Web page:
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Publication Date: Friday, August 24, 2001

Planning commission facing sizeable turnover Planning commission facing sizeable turnover (August 24, 2001)

Moholt, Showalter and Frankum hit term limits

by Justin Scheck


The Environmental Planning Commission will be losing its three longest-serving members when Pat Showalter, Carol Moholt, and Chair Tom Frankum reach their term limits December 31.

It is not yet clear who will be taking over for the three, as the city is still soliciting applicants for the seven-member commission.

Frankum said last week that he sees the departing threesome as among "the most progressive" members of the commission, and that their departures could change the commission's political makeup.

Speaking Tuesday, Moholt said that in her eight years on the planning commission she has become informed on the various land-use issues the city faces, and has seen the complexities involved in long-term planning.

"No matter what one's beliefs are, there's a code, our general plan, that we go by, and there's also federal laws, so a lot of what your personal beliefs are are subject to the plan," she said. "Everyone I know, including myself, who has been on a planning commission has had their views changed from learning the law."

Moholt said that when she joined the commission there were three new members, including herself, and that it was "a little rough," but she expects the transition next year will be relatively smooth, considering the experience of the four sitting commissioners.

Moholt said that in recent years the planning commission has consisted of people with a diverse set of ideas, and that in working toward a consensus they have had to engage in detailed discussions until solutions for problems they face become clear.

Council member Rosemary Stasek said hopes to have a diverse pool of applicants for the vacant seats.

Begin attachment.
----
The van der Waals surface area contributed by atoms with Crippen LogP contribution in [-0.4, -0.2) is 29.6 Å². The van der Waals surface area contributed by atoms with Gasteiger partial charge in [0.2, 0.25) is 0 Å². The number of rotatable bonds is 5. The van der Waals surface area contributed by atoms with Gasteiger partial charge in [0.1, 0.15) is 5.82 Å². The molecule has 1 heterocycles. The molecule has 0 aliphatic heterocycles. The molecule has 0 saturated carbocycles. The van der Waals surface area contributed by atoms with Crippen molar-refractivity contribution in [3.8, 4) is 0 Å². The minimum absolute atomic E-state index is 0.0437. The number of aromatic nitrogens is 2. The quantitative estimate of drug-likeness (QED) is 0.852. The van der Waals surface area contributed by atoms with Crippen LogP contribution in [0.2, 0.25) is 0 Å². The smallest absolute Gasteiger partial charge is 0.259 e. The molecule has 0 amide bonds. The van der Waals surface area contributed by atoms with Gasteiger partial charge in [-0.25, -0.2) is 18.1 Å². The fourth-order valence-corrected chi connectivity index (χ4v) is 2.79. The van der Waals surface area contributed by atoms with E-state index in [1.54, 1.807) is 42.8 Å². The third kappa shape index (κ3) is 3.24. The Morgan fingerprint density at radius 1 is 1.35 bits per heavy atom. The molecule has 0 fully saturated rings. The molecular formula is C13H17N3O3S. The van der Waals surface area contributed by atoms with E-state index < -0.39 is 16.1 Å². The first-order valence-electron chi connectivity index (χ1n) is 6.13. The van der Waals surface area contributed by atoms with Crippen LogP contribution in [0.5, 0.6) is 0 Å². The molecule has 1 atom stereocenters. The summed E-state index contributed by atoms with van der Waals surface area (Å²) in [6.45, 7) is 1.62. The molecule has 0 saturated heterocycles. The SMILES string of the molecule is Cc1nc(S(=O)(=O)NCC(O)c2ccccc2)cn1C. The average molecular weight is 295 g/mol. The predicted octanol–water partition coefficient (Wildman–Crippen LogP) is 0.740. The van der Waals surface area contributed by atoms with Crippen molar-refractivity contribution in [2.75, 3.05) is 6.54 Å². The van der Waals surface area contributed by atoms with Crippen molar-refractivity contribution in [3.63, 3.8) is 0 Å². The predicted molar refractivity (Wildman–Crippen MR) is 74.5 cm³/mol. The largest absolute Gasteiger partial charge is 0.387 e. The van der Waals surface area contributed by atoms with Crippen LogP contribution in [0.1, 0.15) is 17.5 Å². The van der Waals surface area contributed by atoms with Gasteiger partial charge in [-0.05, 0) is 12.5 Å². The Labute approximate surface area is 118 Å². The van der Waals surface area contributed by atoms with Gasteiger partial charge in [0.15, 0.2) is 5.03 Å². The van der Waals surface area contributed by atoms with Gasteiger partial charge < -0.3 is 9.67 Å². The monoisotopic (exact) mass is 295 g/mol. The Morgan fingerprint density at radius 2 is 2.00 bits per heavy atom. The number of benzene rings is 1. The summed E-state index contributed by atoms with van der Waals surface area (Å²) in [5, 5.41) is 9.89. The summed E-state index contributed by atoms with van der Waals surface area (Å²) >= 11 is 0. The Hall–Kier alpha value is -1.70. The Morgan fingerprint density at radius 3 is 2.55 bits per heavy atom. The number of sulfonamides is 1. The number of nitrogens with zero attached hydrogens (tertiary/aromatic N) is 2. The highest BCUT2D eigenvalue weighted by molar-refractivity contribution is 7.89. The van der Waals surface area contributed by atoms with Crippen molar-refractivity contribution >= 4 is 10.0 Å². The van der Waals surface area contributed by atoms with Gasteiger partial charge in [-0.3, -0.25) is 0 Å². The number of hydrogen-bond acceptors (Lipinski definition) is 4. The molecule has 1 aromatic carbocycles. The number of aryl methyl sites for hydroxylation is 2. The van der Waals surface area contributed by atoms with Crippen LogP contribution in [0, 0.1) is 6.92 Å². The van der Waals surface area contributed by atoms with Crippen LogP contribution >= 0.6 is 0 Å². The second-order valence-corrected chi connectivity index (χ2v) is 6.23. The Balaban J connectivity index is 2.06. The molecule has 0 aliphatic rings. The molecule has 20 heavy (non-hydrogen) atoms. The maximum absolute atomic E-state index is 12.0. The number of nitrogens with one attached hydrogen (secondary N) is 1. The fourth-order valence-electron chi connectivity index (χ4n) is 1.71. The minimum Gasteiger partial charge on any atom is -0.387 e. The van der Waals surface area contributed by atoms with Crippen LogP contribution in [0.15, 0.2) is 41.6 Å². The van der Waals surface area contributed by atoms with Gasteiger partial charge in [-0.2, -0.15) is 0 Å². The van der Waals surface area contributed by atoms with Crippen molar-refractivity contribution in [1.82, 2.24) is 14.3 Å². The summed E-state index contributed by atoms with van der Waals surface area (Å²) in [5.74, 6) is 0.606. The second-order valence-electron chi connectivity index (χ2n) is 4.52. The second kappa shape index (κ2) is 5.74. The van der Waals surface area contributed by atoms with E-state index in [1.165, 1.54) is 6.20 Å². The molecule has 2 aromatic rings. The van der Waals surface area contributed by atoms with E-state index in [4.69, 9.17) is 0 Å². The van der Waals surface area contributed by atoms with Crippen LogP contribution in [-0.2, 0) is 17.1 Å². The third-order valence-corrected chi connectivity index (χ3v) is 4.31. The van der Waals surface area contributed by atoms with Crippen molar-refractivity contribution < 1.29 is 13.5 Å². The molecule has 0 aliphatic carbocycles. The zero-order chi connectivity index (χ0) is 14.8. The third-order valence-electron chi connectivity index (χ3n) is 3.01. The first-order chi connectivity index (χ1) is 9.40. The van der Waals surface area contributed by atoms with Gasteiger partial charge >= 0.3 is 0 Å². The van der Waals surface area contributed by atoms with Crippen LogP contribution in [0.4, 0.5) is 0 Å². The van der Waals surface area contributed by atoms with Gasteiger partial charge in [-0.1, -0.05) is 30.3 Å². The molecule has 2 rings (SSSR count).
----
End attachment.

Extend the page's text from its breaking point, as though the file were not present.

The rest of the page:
"What's important is the perspective they bring, and how that perspective enriches the deliberations of commissioners," said Stasek.

She said that, because the council does not have the time to explore land use issues with the depth and detail the planning commission takes on, she depends on their discussions to keep her informed of the different aspects of planning issues.

"I don't want city-staff items to be rubber-stamped, and I don't want the planning commission to work in lock-step with one political ideology," Stasek said.

Applicants for the commission are interviewed by the appointments-review committee, made up of Council members Matt Pear and Ralph Faravelli and Mayor Mario Ambra. Stasek said that although the committee's choices must be approved by the entire council, there is generally little or no council debate on who will be appointed.

She said also that, unlike other city commissions and committees, there is stiff competition for seats on the planning commission. Moholt said she does not know who will be applying for the position, but she hopes to see a large number of people apply.

"It's a fascinating learning experience for anyone who's really interested in how things come together for a city," Moholt said.

She hopes to work toward establishing community gardens in the city after leaving the planning commission.

"In Mountain View 60 percent of our residents live in apartments or condos, so having more people in community gardens would be a good thing," Moholt said.

But until her term is up, Moholt will be working with the planning commission on the new housing element of the city's general plan, which must be complete by the year's end.


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